Common Name: Japanese nutmeg-yew
Type: Needled evergreen
Native Range: Japan
Zone: 6 to 10
Height: 15.00 to 30.00 feet
Spread: 10.00 to 15.00 feet
Bloom Time: Non-flowering
Bloom Description: Non-flowering
Sun: Full sun to part shade
Suggested Use: Hedge
Leaf: Fragrant, Evergreen
Other: Winter Interest
Best grown in moist, rich, slightly acidic, well-drained soils in part shade. Tolerates full sun in cool summer climates. Do not allow soils to dry out. Not reliably winter hardy in the St. Louis area where it should be sited in a location protected from winter winds. Solitary plants usually do not produce berry-like cones.
Japanese torreya (also Japanese nutmeg tree) is a yew-like, evergreen conifer that, in cultivation, typically grows as a small tree to 15-30’ with a broad pyramidal habit. In its native habitat, however, it may reach 75’ tall. It may also appear as a large multi-stemmed shrub. It is a slow-growing conifer that features stiff, linear, needle-like, glossy dark green leaves (to 1.5” long) in 2 ranks. Foliage is pleasantly fragrant when bruised. Ellipsoidal fruits (to 1.5” long) are olive-green, ripening in the second year with purple tinging. Fruit is a single seed completely covered by a fleshy aril. Seeds are edible with a somewhat resinous taste. They can be eaten raw or used in confectionary. Also used to produce an edible oil used in cooking. Genus honors John Torreya (1796-1873), American botanist and chemist.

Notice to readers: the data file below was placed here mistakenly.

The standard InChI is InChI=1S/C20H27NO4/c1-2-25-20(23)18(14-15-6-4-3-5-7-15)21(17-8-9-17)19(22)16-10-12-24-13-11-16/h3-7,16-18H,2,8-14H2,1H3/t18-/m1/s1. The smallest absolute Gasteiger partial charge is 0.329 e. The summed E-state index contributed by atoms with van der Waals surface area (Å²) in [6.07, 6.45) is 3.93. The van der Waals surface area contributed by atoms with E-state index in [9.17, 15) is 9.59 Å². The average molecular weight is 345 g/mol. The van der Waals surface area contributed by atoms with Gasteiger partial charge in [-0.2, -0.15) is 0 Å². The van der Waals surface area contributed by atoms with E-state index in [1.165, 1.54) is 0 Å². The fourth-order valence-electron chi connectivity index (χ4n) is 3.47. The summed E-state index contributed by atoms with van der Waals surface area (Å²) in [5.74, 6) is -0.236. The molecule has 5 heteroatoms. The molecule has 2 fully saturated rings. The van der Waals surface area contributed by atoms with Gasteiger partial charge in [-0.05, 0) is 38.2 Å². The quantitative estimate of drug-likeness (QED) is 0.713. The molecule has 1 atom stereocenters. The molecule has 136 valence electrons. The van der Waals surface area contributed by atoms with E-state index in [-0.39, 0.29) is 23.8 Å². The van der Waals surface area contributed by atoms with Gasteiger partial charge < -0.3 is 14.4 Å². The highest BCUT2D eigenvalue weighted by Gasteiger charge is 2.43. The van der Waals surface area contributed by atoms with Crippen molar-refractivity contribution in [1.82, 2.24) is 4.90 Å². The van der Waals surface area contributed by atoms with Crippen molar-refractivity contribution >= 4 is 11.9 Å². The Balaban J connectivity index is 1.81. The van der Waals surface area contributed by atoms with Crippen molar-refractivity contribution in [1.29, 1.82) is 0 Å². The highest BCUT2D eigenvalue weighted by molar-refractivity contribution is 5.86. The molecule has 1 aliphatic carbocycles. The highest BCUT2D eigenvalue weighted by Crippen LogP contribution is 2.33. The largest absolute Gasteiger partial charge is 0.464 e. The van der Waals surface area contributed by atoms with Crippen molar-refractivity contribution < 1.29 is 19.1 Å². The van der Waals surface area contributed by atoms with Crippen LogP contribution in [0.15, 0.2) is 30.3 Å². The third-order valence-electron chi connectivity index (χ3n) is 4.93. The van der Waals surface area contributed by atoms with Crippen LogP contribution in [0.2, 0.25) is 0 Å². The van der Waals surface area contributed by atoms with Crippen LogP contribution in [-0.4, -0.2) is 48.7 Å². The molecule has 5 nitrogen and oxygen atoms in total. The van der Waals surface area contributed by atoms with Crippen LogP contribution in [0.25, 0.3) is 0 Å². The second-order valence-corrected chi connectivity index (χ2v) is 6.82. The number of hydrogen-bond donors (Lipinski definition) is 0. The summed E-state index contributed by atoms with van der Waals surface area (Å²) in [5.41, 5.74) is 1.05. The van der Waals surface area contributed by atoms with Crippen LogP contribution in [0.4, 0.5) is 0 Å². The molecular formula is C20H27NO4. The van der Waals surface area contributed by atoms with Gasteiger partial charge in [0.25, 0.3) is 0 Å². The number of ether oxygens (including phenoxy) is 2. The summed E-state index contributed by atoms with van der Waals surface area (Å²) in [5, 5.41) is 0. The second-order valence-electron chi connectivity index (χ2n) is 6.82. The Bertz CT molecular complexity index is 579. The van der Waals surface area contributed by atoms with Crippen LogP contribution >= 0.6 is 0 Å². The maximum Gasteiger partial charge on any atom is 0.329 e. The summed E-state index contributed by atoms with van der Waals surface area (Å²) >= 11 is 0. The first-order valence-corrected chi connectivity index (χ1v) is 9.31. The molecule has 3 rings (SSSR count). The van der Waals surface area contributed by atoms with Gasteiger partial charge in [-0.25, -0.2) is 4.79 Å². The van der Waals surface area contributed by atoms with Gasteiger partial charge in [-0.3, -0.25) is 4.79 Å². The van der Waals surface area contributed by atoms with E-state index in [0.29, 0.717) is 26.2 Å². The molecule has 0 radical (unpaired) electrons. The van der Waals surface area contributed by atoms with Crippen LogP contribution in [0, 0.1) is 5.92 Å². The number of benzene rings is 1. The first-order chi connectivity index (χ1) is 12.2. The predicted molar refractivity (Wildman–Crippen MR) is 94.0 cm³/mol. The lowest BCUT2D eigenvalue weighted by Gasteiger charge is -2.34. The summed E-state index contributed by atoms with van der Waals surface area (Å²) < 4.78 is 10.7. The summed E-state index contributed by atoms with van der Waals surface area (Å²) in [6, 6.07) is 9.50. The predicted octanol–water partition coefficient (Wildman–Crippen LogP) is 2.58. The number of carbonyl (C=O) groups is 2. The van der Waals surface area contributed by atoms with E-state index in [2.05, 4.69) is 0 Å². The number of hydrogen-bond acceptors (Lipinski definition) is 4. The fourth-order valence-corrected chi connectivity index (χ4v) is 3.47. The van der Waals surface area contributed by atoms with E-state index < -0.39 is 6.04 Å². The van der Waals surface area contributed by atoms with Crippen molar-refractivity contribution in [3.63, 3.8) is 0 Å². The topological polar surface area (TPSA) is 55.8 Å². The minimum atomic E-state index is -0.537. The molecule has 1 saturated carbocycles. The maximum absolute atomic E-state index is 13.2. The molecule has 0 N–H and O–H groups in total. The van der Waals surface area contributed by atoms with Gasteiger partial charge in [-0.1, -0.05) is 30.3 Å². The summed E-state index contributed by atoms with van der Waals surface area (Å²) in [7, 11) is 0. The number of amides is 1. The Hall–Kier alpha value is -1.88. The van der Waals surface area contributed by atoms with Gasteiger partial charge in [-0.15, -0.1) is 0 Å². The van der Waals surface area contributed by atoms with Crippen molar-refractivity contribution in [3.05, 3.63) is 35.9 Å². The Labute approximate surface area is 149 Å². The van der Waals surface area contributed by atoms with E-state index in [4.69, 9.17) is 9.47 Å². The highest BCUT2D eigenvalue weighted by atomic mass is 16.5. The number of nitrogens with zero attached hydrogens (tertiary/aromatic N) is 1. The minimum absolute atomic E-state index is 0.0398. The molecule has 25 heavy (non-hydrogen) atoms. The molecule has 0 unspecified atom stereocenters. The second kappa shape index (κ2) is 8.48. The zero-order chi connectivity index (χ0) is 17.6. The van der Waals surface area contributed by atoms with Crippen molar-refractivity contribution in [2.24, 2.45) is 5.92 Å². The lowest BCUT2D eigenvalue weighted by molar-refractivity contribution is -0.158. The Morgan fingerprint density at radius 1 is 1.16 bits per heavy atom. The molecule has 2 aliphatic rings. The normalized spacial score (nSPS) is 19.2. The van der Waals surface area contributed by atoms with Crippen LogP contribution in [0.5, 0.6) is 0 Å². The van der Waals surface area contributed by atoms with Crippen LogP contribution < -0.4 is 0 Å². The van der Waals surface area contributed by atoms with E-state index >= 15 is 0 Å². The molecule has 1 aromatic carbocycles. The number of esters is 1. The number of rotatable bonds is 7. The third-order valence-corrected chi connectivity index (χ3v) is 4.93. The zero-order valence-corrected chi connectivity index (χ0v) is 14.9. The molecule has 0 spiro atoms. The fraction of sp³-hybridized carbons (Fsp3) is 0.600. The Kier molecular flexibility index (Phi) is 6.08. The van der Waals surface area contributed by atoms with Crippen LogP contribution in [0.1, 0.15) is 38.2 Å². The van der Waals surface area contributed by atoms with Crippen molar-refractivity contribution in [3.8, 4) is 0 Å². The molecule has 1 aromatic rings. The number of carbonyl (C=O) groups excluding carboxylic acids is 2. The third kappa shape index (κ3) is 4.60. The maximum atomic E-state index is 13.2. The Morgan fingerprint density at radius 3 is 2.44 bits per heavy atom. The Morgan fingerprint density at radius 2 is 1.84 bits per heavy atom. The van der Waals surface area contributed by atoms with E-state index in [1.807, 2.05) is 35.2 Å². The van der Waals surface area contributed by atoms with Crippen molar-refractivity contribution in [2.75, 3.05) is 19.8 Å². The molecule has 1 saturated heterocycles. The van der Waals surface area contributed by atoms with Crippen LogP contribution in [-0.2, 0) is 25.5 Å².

No serious insect or disease problems.
Specimen around the home. Screen or hedge. Backgrounds.